Tyler’s hard to keep up with
American Idol, Aerosmith frontman’s ramblings are not easy to keep up with and if you’re after something deeper than the ‘‘wild rocker making it big, groupies and drugs, then finding redemption in family’’, you’re out of luck. Much of it is stream-ofconsciousness stuff, punctuated with capitals and italics, lame jokes and horrible Does The Noise In My Head Bother You? has its moments as he reflects on long summers in New Hampshire as a kid, where some of the inspiration for hits like Dream On came from; and he talks about on stints in rehab, the importance of family, and the band being torn apart by infighting. His relationship with Perry is the emotional centre of the book. But I sense a lost opportunity – he promises warts and all on the breakdown of America’s biggest rock band but couldn’t quite get to the root of their issues.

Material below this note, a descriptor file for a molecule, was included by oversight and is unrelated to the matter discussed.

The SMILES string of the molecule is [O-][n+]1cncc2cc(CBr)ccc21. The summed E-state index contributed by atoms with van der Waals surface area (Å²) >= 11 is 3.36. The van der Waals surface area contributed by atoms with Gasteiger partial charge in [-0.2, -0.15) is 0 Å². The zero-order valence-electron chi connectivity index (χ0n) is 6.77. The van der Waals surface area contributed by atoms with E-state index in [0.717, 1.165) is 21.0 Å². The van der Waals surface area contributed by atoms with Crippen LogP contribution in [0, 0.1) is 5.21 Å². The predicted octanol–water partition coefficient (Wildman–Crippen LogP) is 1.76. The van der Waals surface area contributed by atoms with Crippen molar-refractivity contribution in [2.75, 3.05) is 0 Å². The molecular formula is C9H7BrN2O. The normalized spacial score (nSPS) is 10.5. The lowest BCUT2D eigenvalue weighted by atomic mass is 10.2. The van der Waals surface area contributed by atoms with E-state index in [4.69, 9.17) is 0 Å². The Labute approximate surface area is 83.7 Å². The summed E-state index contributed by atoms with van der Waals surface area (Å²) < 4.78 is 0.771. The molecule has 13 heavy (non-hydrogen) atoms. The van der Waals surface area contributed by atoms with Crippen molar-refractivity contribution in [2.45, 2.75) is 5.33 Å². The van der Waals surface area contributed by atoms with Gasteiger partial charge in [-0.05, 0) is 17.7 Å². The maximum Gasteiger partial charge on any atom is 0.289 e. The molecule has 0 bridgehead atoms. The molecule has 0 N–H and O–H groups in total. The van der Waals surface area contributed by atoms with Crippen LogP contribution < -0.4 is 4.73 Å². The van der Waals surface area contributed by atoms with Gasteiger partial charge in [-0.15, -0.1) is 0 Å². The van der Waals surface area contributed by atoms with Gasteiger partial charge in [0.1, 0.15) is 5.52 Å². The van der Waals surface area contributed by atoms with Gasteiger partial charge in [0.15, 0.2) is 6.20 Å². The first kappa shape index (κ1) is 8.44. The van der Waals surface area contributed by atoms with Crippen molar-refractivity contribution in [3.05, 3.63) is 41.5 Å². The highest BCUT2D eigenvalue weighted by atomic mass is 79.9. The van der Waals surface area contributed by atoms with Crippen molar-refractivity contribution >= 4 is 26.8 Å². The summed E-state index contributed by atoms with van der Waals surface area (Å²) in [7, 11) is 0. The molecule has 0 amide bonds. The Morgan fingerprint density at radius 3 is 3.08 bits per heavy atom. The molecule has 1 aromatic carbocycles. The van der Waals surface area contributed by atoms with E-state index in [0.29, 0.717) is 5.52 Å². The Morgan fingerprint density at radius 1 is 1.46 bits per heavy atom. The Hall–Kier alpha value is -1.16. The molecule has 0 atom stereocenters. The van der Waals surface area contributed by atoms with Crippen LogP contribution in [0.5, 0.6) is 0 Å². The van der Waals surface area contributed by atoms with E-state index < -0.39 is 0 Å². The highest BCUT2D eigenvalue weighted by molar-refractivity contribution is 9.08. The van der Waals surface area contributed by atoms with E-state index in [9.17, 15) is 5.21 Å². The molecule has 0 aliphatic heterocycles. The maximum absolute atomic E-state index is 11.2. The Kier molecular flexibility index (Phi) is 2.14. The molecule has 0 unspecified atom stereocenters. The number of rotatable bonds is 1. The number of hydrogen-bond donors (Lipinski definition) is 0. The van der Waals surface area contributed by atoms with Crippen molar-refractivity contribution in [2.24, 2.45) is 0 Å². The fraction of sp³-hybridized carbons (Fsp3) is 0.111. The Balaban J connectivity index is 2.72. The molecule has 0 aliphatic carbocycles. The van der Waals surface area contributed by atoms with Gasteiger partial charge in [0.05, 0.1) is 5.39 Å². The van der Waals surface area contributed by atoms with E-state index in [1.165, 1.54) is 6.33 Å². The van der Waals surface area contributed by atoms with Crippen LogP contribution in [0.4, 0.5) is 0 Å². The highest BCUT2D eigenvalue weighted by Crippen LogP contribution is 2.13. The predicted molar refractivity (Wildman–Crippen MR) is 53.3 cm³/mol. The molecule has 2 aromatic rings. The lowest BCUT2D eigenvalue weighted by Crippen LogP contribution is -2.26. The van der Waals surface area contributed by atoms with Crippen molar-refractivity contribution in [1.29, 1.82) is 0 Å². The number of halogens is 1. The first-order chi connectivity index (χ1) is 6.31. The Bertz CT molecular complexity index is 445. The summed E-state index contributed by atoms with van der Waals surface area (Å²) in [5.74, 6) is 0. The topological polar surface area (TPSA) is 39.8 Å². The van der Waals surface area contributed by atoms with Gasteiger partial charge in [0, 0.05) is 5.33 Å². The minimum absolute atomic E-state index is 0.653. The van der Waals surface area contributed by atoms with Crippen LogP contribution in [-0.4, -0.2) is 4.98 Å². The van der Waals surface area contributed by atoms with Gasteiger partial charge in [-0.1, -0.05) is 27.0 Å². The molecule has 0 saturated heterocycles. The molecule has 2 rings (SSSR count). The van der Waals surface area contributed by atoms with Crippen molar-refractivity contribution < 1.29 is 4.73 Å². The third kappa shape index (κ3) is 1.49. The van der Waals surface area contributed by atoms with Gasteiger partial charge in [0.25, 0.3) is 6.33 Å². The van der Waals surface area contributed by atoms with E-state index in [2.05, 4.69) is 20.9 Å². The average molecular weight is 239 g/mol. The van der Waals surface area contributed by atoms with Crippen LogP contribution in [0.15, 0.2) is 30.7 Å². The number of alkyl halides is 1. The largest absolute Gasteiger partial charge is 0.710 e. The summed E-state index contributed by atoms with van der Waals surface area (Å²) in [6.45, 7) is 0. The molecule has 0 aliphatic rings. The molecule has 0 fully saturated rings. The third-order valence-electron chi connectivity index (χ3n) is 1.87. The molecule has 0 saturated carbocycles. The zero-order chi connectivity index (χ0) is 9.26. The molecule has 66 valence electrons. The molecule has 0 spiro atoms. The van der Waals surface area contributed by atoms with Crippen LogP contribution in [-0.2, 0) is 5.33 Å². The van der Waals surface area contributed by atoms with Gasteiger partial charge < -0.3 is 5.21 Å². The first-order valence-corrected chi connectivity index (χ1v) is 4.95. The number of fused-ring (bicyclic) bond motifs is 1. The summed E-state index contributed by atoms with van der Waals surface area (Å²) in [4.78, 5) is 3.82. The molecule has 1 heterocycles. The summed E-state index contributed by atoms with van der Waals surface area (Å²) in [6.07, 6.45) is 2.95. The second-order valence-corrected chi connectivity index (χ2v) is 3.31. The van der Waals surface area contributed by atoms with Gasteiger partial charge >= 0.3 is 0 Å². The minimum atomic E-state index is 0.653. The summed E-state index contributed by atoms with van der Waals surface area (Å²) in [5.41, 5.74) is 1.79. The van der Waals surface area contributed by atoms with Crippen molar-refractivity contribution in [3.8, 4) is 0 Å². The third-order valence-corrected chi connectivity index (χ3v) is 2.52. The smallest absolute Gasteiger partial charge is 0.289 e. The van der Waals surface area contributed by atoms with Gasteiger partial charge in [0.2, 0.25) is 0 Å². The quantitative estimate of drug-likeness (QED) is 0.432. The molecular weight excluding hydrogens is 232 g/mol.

puns. You want to be entertained, but I found myself fighting to keep up. Sure, he delivers the goods about band fights (he really hates Joe Perry), the women, and the blown money – ‘‘I snorted my plane, I snorted my house’’. But it doesn’t add much to a 1997 biography of the band, apart from a number of personal asides. The book documents Tyler’s time as a struggling muso in heady 1960s New York and Boston, encounters with the Rolling Stones and his trippy time at Woodstock.
In My Head Bother You? is perhaps reflective of a man who really does personify weird. Released to take advantage of his stint as a judge on